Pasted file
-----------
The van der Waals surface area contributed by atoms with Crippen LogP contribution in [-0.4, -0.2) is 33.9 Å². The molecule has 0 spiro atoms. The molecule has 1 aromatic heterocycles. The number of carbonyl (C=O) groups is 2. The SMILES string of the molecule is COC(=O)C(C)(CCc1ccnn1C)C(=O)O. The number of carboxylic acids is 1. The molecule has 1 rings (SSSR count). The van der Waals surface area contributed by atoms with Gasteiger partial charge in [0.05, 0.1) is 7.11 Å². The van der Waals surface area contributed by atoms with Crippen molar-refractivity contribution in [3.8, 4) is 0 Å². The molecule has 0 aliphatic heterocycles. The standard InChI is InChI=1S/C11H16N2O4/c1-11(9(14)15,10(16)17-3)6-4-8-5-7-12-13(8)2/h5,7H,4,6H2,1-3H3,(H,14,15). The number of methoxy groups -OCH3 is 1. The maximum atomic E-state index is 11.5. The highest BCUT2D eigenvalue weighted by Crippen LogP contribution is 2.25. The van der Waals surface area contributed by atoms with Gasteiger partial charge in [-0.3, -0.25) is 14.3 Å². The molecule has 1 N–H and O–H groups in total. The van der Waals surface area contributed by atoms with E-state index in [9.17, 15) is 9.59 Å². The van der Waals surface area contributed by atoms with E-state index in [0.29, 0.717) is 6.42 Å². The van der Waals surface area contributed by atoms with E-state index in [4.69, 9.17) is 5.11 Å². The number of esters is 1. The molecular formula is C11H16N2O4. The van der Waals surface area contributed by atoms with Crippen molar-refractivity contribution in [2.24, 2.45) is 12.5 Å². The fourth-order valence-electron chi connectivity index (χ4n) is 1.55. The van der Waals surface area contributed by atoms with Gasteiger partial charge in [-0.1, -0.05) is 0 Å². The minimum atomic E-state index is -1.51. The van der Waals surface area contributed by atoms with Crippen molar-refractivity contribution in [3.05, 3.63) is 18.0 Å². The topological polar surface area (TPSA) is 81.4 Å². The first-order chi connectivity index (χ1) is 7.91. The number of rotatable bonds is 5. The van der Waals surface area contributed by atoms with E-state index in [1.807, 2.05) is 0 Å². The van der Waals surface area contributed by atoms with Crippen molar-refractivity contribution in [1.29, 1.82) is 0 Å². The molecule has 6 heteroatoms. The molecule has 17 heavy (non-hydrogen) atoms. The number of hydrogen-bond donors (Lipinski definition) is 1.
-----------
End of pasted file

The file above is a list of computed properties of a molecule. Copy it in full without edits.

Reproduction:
The van der Waals surface area contributed by atoms with Crippen LogP contribution in [-0.4, -0.2) is 33.9 Å². The molecule has 0 spiro atoms. The molecule has 1 aromatic heterocycles. The number of carbonyl (C=O) groups is 2. The SMILES string of the molecule is COC(=O)C(C)(CCc1ccnn1C)C(=O)O. The number of carboxylic acids is 1. The molecule has 1 rings (SSSR count). The van der Waals surface area contributed by atoms with Gasteiger partial charge in [0.05, 0.1) is 7.11 Å². The van der Waals surface area contributed by atoms with Crippen molar-refractivity contribution in [3.8, 4) is 0 Å². The molecule has 0 aliphatic heterocycles. The standard InChI is InChI=1S/C11H16N2O4/c1-11(9(14)15,10(16)17-3)6-4-8-5-7-12-13(8)2/h5,7H,4,6H2,1-3H3,(H,14,15). The number of methoxy groups -OCH3 is 1. The maximum atomic E-state index is 11.5. The highest BCUT2D eigenvalue weighted by Crippen LogP contribution is 2.25. The van der Waals surface area contributed by atoms with Gasteiger partial charge in [-0.3, -0.25) is 14.3 Å². The molecule has 1 N–H and O–H groups in total. The van der Waals surface area contributed by atoms with E-state index in [9.17, 15) is 9.59 Å². The van der Waals surface area contributed by atoms with E-state index in [0.29, 0.717) is 6.42 Å². The van der Waals surface area contributed by atoms with E-state index in [4.69, 9.17) is 5.11 Å². The number of esters is 1. The molecular formula is C11H16N2O4. The van der Waals surface area contributed by atoms with Crippen molar-refractivity contribution in [2.24, 2.45) is 12.5 Å². The fourth-order valence-electron chi connectivity index (χ4n) is 1.55. The van der Waals surface area contributed by atoms with Gasteiger partial charge in [-0.1, -0.05) is 0 Å². The minimum atomic E-state index is -1.51. The van der Waals surface area contributed by atoms with Crippen molar-refractivity contribution in [3.05, 3.63) is 18.0 Å². The topological polar surface area (TPSA) is 81.4 Å². The first-order chi connectivity index (χ1) is 7.91. The number of rotatable bonds is 5. The van der Waals surface area contributed by atoms with E-state index in [1.807, 2.05) is 0 Å². The van der Waals surface area contributed by atoms with Crippen molar-refractivity contribution in [1.29, 1.82) is 0 Å². The molecule has 6 heteroatoms. The molecule has 17 heavy (non-hydrogen) atoms. The number of hydrogen-bond donors (Lipinski definition) is 1.